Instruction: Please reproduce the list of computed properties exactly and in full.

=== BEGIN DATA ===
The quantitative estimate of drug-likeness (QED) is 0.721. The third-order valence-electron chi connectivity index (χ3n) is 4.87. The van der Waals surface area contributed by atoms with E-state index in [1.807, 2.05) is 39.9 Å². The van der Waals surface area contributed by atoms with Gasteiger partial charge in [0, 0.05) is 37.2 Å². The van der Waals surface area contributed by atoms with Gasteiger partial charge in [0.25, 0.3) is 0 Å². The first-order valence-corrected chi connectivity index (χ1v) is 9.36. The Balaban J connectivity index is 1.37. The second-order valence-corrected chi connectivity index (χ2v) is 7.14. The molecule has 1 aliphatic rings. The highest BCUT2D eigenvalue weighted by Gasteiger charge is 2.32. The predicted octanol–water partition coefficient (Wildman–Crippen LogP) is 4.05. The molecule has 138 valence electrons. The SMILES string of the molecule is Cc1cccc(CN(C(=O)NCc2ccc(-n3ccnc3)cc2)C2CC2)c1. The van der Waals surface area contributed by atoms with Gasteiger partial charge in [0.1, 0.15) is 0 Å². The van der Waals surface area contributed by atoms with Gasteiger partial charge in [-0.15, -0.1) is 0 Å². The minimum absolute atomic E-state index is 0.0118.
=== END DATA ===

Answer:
The quantitative estimate of drug-likeness (QED) is 0.721. The third-order valence-electron chi connectivity index (χ3n) is 4.87. The van der Waals surface area contributed by atoms with E-state index in [1.807, 2.05) is 39.9 Å². The van der Waals surface area contributed by atoms with Gasteiger partial charge in [0, 0.05) is 37.2 Å². The van der Waals surface area contributed by atoms with Gasteiger partial charge in [0.25, 0.3) is 0 Å². The first-order valence-corrected chi connectivity index (χ1v) is 9.36. The Balaban J connectivity index is 1.37. The second-order valence-corrected chi connectivity index (χ2v) is 7.14. The molecule has 1 aliphatic rings. The highest BCUT2D eigenvalue weighted by Gasteiger charge is 2.32. The predicted octanol–water partition coefficient (Wildman–Crippen LogP) is 4.05. The molecule has 138 valence electrons. The SMILES string of the molecule is Cc1cccc(CN(C(=O)NCc2ccc(-n3ccnc3)cc2)C2CC2)c1. The van der Waals surface area contributed by atoms with Gasteiger partial charge in [0.1, 0.15) is 0 Å². The van der Waals surface area contributed by atoms with Gasteiger partial charge in [-0.15, -0.1) is 0 Å². The minimum absolute atomic E-state index is 0.0118.